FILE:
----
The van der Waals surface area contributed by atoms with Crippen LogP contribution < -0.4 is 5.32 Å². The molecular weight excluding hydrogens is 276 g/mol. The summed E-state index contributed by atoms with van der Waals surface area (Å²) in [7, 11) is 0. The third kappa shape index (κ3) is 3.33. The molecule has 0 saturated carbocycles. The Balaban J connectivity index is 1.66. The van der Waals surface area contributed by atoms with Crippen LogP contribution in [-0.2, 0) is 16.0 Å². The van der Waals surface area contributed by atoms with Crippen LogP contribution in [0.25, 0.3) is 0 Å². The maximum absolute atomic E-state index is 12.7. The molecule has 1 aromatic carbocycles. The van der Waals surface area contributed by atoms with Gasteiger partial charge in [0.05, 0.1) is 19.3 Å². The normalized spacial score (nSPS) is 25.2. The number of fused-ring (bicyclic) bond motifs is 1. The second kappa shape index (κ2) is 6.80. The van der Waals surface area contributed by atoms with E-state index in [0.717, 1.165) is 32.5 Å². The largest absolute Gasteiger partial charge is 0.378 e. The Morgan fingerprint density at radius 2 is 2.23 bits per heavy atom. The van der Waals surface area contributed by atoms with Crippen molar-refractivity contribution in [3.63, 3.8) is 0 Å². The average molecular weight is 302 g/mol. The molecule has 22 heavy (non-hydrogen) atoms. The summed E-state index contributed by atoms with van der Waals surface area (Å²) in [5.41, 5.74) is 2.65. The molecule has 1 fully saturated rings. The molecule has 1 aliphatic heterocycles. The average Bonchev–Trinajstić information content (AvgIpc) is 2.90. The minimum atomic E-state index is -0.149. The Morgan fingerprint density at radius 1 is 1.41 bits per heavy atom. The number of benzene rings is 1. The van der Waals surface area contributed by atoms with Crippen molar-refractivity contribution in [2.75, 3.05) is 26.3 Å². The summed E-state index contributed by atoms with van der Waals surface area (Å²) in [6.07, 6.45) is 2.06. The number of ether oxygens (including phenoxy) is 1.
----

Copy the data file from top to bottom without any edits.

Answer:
The van der Waals surface area contributed by atoms with Crippen LogP contribution < -0.4 is 5.32 Å². The molecular weight excluding hydrogens is 276 g/mol. The summed E-state index contributed by atoms with van der Waals surface area (Å²) in [7, 11) is 0. The third kappa shape index (κ3) is 3.33. The molecule has 0 saturated carbocycles. The Balaban J connectivity index is 1.66. The van der Waals surface area contributed by atoms with Crippen LogP contribution in [-0.2, 0) is 16.0 Å². The van der Waals surface area contributed by atoms with Crippen LogP contribution in [0.25, 0.3) is 0 Å². The maximum absolute atomic E-state index is 12.7. The molecule has 1 aromatic carbocycles. The van der Waals surface area contributed by atoms with Gasteiger partial charge in [0.05, 0.1) is 19.3 Å². The normalized spacial score (nSPS) is 25.2. The number of fused-ring (bicyclic) bond motifs is 1. The second kappa shape index (κ2) is 6.80. The van der Waals surface area contributed by atoms with E-state index in [0.717, 1.165) is 32.5 Å². The largest absolute Gasteiger partial charge is 0.378 e. The Morgan fingerprint density at radius 2 is 2.23 bits per heavy atom. The van der Waals surface area contributed by atoms with Crippen molar-refractivity contribution in [3.63, 3.8) is 0 Å². The average molecular weight is 302 g/mol. The molecule has 22 heavy (non-hydrogen) atoms. The summed E-state index contributed by atoms with van der Waals surface area (Å²) in [5.41, 5.74) is 2.65. The molecule has 1 fully saturated rings. The molecule has 1 aliphatic heterocycles. The average Bonchev–Trinajstić information content (AvgIpc) is 2.90. The minimum atomic E-state index is -0.149. The Morgan fingerprint density at radius 1 is 1.41 bits per heavy atom. The number of benzene rings is 1. The van der Waals surface area contributed by atoms with Crippen molar-refractivity contribution in [2.75, 3.05) is 26.3 Å². The summed E-state index contributed by atoms with van der Waals surface area (Å²) in [6.07, 6.45) is 2.06. The number of ether oxygens (including phenoxy) is 1.